What is it?
Volvo has broadened the appeal of the V70 with the introduction of new four-cylinder petrol and diesel engines. Of these, the latter is likely to win more attention among the brand’s sensible customer base. It uses the familiar PSA-developed 2.0-litre diesel engine, meaning 136bhp, 236 lb/ft of torque and the promise of 47.9mpg.
That’s a considerable improvement in economy over the existing five-cylinder diesel engines, but the new motor has its work cut out lugging the big Volvo’s 1700kg kerbweight about.
What’s it like?
As you might expect, it’s far from rapid. The new engine is a smooth spinner, but it has to be worked hard to deliver much in the way of meaningful acceleration. Volvo’s official 11.4sec 0-62mph time only tells part of the story here – in-gear performance is also a measure less vigorous than you would expect from a modern turbo-diesel, meaning that overtaking moves need to be planned well in advance.
The good news is that, once you’ve built up a head of steam, the engine’s stodgy torque curve helps it to hang onto the hard-won momentum and, as always, the V70 is an accomplished motorway cruiser. We couldn’t match the official fuel economy figure, but a genuine 42mpg is still impressive for a car of this size.
The rest of the package continues to impress. Volvo still understands the principles of ergonomic design better than any other manufacturer, and the driving position is supremely comfortable over long journeys. The slick-shifting six-speed manual transmission is easy to use, too – no automatic gearbox is available.
Should I buy one?
The V70 2.0D undercuts cars like the BMW 520d Touring and Audi A6 Avant 2.0 TDI by a useful margin – but it still looks expensive compared to the almost equally capacious VW Passat 2.0 TDI estate, not to mention the excellent new Subaru Legacy 2.0 TD wagon.
Mike Duff
What is it?
Volvo has broadened the appeal of the V70 with the introduction of new four-cylinder petrol and diesel engines. Of these, the latter is likely to win more attention among the brand’s sensible customer base. It uses the familiar PSA-developed 2.0-litre diesel engine, meaning 136bhp, 236 lb/ft of torque and the promise of 47.9mpg.
That’s a considerable improvement in economy over the existing five-cylinder diesel engines, but the new motor has its work cut out lugging the big Volvo’s 1700kg kerbweight about.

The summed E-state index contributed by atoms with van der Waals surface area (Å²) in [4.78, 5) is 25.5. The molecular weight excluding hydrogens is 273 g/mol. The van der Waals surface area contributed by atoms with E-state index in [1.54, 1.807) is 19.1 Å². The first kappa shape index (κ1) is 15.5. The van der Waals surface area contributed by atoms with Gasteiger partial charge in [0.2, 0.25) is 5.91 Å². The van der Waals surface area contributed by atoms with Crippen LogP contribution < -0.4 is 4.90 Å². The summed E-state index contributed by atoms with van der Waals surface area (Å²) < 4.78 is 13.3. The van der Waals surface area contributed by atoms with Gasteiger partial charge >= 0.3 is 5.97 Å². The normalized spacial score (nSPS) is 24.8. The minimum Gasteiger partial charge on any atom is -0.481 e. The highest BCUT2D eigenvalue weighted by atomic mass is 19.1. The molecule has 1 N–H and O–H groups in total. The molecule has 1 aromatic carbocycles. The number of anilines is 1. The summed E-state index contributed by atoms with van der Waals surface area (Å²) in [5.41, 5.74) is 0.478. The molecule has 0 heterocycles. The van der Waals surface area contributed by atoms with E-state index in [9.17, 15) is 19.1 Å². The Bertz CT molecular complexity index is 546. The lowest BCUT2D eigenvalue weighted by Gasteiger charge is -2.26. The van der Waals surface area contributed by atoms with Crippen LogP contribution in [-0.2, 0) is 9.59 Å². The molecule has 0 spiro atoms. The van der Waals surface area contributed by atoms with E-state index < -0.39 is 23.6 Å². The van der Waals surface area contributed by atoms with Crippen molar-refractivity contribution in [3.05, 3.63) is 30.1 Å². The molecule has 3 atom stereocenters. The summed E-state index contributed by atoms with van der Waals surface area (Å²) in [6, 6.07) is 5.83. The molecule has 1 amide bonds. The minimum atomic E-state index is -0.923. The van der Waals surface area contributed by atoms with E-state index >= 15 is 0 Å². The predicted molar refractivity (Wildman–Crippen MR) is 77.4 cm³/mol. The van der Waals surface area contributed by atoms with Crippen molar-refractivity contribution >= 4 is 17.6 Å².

What’s it like?
As you might expect, it’s far from rapid. The new engine is a smooth spinner, but it has to be worked hard to deliver much in the way of meaningful acceleration. Volvo’s official 11.4sec 0-62mph time only tells part of the story here – in-gear performance is also a measure less vigorous than you would expect from a modern turbo-diesel, meaning that overtaking moves need to be planned well in advance.
The good news is that, once you’ve built up a head of steam, the engine’s stodgy torque curve helps it to hang onto the hard-won momentum and, as always, the V70 is an accomplished motorway cruiser. We couldn’t match the official fuel economy figure, but a genuine 42mpg is still impressive for a car of this size.
The rest of the package continues to impress. Volvo still understands the principles of ergonomic design better than any other manufacturer, and the driving position is supremely comfortable over long journeys. The slick-shifting six-speed manual transmission is easy to use, too – no automatic gearbox is available.
Should I buy one?
The V70 2.0D undercuts cars like the BMW 520d Touring and Audi A6 Avant 2.0 TDI by a useful margin – but it still looks expensive compared to the almost equally capacious VW Passat 2.0 TDI estate, not to mention the excellent new Subaru Legacy 2.0 TD wagon.
Mike Duff

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